"Be modern" means no more concessions to the limitations of early e-readers. Publishers need to make the same hard calls that software companies make, with respect to leaving certain users behind who do not (or cannot) upgrade their hardware or software. Perhaps Amazon and other vendors could ease those users' pain by still making the old version available, but I know of no current mechanism for this. In the big picture, I'm sorry to say it but publishers can't let a few users cause their books to be stranded in a format that was the right thing for one particular time but is not the right thing, going forward.

Here I'm going out on a limb, but I think ebooks are where books are heading. I'm not saying that paper books will die. They will probably always have a place. But I think that in the future, the roles of paper books and ebooks will flip: the ebook will be viewed as the canonical version of the book, and the paper book will be viewed as a convenient alternate form of this canonical version. If I'm right about this, the initial, quick-and-dirty conversions that publishers have done are not appropriate for a lasting, canonical encoding of a book.

Some of the concessions to the limitations of early e-readers that are my pet peeves are as follows.
  1. Images used instead of Unicode.
  2. Raster images (e.g. JPEGs) used instead of vector images (e.g. SVG).
  3. Failure to take advantage of various EPUB 3 features.
I guess this is sort of an abrupt ending, but that's it for now.

The web needs inkscale images

Web browsers are missing an important feature I call inkscale.

Inkscale is like grayscale, but instead of varying from black to white, it varies from its context's background color to its context's foreground color.

Inkscale should also support transparency, in which case it would vary from transparent to its context's foreground color.

The problem that inkscale solves is keeping an image's color scale in sync with the page's surrounding text colors.

Inkscale could be implemented by extending an existing image format, in which case no extension to HTML or CSS would be needed, though web browsers would need to be upgraded to interpret this new feature of, for example, PNG.

Alternately, inkscale could be implemented by extending HTML, perhaps as a new attribute of the IMG element that would instruct the browser to "deliberately misinterpret" a grayscale image as inkscale. Or it could be implemented in CSS.

My particular motivation for wanting inkscale is ebooks. Ebooks readers are basically specialized web browsers, since the two most commercially important ebook formats are the following.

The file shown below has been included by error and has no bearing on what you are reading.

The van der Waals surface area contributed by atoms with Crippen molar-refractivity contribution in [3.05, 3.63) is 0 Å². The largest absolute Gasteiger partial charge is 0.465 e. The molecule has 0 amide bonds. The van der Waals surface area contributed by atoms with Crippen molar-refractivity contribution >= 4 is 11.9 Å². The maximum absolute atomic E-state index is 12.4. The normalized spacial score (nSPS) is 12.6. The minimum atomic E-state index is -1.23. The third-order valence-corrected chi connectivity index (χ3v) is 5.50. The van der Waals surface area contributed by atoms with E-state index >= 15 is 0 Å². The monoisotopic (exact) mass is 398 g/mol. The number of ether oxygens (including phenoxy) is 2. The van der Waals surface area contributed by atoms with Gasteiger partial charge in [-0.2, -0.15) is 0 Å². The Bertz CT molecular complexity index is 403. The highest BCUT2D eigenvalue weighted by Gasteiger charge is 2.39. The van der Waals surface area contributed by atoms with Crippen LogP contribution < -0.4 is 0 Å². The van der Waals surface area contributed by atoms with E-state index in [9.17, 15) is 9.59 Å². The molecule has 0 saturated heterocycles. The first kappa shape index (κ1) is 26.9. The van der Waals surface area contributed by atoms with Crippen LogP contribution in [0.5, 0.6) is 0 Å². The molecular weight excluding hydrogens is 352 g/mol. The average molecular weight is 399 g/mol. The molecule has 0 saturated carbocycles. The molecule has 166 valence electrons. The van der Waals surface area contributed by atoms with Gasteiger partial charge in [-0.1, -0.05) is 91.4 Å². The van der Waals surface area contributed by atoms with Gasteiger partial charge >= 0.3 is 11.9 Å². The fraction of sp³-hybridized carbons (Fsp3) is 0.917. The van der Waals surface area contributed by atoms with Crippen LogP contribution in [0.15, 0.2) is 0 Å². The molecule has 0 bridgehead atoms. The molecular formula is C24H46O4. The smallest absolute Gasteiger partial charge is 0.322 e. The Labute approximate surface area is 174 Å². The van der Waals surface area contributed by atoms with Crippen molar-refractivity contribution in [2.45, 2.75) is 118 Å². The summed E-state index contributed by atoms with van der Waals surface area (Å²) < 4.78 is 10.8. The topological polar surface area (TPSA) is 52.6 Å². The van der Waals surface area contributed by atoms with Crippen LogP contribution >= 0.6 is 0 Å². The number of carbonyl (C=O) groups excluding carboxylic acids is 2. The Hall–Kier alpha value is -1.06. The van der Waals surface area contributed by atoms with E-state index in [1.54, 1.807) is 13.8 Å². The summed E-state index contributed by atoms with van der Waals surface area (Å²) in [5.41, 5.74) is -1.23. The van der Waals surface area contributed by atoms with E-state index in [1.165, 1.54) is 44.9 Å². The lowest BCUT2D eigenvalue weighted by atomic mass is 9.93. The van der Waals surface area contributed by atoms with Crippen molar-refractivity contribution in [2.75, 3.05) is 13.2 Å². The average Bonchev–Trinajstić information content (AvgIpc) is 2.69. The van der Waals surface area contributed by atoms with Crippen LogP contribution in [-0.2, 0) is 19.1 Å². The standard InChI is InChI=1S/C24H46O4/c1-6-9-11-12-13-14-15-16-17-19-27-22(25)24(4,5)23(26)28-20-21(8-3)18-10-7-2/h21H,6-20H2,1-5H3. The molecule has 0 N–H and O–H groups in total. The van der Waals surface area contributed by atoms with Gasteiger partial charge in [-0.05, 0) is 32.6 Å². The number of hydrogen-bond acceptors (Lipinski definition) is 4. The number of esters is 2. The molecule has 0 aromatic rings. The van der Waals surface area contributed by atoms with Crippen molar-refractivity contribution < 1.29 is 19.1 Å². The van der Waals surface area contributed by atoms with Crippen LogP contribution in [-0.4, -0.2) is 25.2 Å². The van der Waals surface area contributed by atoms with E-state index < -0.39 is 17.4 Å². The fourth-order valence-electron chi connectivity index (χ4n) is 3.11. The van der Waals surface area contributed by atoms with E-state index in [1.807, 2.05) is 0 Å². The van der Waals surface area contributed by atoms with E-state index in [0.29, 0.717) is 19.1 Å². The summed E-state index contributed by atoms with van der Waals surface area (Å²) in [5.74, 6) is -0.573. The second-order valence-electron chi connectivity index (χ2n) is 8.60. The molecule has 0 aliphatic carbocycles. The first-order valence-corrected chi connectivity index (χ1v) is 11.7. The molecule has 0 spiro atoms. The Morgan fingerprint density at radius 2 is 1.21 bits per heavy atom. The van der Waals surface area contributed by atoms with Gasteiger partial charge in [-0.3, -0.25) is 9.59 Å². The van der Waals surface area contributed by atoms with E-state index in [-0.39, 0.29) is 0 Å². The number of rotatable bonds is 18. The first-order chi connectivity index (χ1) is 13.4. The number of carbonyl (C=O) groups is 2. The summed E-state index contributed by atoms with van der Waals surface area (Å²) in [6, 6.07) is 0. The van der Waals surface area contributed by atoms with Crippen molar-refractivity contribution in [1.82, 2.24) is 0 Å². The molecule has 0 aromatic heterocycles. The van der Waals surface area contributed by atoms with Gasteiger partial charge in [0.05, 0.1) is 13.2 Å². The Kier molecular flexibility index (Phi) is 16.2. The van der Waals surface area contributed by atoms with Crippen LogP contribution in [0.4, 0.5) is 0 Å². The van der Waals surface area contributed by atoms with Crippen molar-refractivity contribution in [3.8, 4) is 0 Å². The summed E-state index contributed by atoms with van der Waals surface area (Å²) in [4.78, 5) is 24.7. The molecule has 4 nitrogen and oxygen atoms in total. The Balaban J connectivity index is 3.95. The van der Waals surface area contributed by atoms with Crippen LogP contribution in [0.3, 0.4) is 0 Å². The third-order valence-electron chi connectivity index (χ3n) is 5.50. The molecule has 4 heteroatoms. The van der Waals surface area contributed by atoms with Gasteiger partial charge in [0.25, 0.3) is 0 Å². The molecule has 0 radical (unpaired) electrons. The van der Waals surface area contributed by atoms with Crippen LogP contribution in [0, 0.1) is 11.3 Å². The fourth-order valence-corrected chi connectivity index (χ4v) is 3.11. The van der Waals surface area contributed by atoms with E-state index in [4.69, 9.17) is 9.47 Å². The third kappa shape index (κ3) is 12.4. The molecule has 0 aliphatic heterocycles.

• EPUB, which is based on HTML
  • Kindle (MOBI/KF8), which is usually generated from EPUB
The reason why inkscale is particularly important for ebooks is that, unlike most web browsers and web sites, many ebook readers allow the user to set the foreground and background colors.

So whereas the lack of inkscale in web pages is primarily an inconvenience for web designers, the lack of inkscale in ebooks is an inconvenience for end users. For example, consider these following two different "statements of pain."
  • Web designer: "Argh! We can't redo the color scheme without re-generating our images!"
  • Ebook end user: "Argh! I like black-on-beige text but it makes this book's images stick out like a sore thumb, since the images are stuck as black-on-white!"
Another reason that inkscale is particularly important for ebooks is that many ebooks encode non-Latin characters as images, since unfortunately for a long time many ebook readers did not have Unicode support. It is particularly jarring when such "text-only images" do not match the foreground and background colors of the surrounding text.

Here are some examples of problems created by the lack of inkscale in ebooks. These are screen snips from the Kindle for PC ebook reader.  I show each example two ways. First, I show it with a problematic color scheme (white-on-black or brown-on-beige) and then I show it with the black-on-white color scheme, in which case there is no problem.








Finally, a few random concluding notes and questions.

AutoCAD's bitonal images feature is a bit like inkscale.

SVG inside HTML already supports inkscale images, for vector elements, i.e. strokes and fills. E.g. an SVG element's "fill" property can be set to the SVG variable "currentColor," which is the current HTML/CSS foreground (text) color. What is not clear to me is whether SVG can be coaxed to transform raster images according to currentColor.

Fonts can, somewhat perversely, be thought of as special-purpose inkscale images. In some sense, this is what has created the whole problem: if fonts weren't inkscale, we wouldn't need inkscale to match text colors!

On the flip side, fonts can, somewhat perversely, be used to allow inkscale on the web today. The idea is, somewhat perversely, to encode the images that need to be inkscale as glyphs in a custom font. (This may not be so perverse if the images are in fact being used to overcome character set limitations, e.g. spotty Unicode support.)

The End.

Update: a friend who shall remain nameless found the following Stack Overflow discussion of how to implement something close to inkscale:


The closest thing to inkscale, at the moment, seems to be the CSS "filter" property, e.g. as described here:


and


The "filter" property (in its webkit-specific form) is intriguingly demonstrated here:


and here:


I may be missing something, but it seems like the "filter" property, though offering something close to inkscale, isn't there yet.


In particular, the "filter" property offers grayscale() and sepia(), but inkscale support (at least as I have defined it) would require something like inkscale(). I.e. grayscale() and sepia() are mapping the image along two specific background/foreground scales, rather than mapping the image along a "current background" to "current foreground" scale.